Covid-19: A Q & A on the first case in Orange County, Ca.

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Dr. Matthew Zahn, M.D.

Matthew Zahn, M.D., is medical director of the Division of Epidemiology and Assessment for the Orange County Health Care Agency. He answers questions here about one of the first patients confirmed to have the novel coronavirus, diagnosed, with what is now known as Covid-19, in Orange County, Ca. in January.

When the magnitude of the Ebola outbreak in West Africa became known in 2014, it was discovered, with the case of the first patient in the United States and the transmission of the virus to health providers here, that we were not as prepared as it needed to be. Can you compare that to the what you are seeing now?

The system did work this time: our case knew that they should get seen for medical care with their symptoms, and informed medical providers immediately of their situation when they arrived.  The health care workers who initially saw the patient recognized the infection control risk immediately and took steps to minimize exposures. Without these actions, our number of healthcare exposures could easily have been much higher.

Can you describe the challenges of evaluating both the cause and the severity of the illness of one of the first people in the United States diagnosed with this novel coronavirus?

Treatment of the initial cases is complex.  The virus causes indolent infection, with severe disease developing over several days.  It makes for difficulty in figuring out when a patient can be released from the hospital for clinical purposes, and then released from isolation in general.

What challenges did you face, compared to dealing with an already endemic infectious disease?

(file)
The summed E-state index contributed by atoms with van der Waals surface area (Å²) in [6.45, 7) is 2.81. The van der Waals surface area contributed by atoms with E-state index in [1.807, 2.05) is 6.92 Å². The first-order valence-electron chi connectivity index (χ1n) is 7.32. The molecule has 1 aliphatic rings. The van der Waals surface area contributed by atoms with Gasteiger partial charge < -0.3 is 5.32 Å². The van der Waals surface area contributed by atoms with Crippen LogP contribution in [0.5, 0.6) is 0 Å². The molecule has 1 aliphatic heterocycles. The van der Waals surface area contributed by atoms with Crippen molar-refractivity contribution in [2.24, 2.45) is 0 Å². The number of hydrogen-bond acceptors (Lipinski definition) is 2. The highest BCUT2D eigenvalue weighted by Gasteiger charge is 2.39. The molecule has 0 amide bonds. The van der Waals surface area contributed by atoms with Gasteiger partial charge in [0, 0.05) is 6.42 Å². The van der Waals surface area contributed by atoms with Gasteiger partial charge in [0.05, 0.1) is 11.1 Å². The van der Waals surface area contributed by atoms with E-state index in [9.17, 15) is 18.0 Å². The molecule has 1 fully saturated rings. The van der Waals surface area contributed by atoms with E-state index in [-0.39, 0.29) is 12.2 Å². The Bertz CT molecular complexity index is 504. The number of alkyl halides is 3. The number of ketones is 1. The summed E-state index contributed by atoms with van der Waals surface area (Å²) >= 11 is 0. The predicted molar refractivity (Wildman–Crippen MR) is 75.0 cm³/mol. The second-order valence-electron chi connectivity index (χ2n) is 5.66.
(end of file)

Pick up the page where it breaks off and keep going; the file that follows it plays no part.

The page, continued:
The initial response to these events is very labor-intensive.  With the concern for potential airborne spread, it’s like a public health measles response but with no vaccine and more uncertainty as to what works to contain the virus.

Can you compare the public response to this outbreak to concerns about previous public health threats?

With the rapid increase in cases and deaths worldwide and the media coverage of the extraordinary public health measures being taken in China, there is more general community agitation (sometimes bordering on hysteria) with this event than any public health event that I can recall.

 What role has the U.S. Centers for Disease Control and Prevention played in helping to address needs surrounding the discovery of the first case in your area and to prepare for more?

CDC’s assistance has been invaluable.  They have provided us direct guidance for care of the case and sent a team to help monitor all of those exposed.  Our response would not have been possible without them.

 Are we ready for next possible phase of this outbreak in the United States?

Our mindset is changing quickly to think through potential public health response if local spread eventually occurs. As hard as this initial response has been, the workload for this event may grow significantly larger.

Dr. Zahn currently serves on NACCHO’s Infectious Disease Workgroup, and is the liaison from NACCHO to the CDC’s Advisory Committee on Immunization Practices. He has served on multiple national public health committees, including CDC’s school-located vaccination advisory committee, and as president of the California Association of Communicable Disease Controllers. His primary work is in public health, but he continues to practice as a pediatric infectious disease physician.

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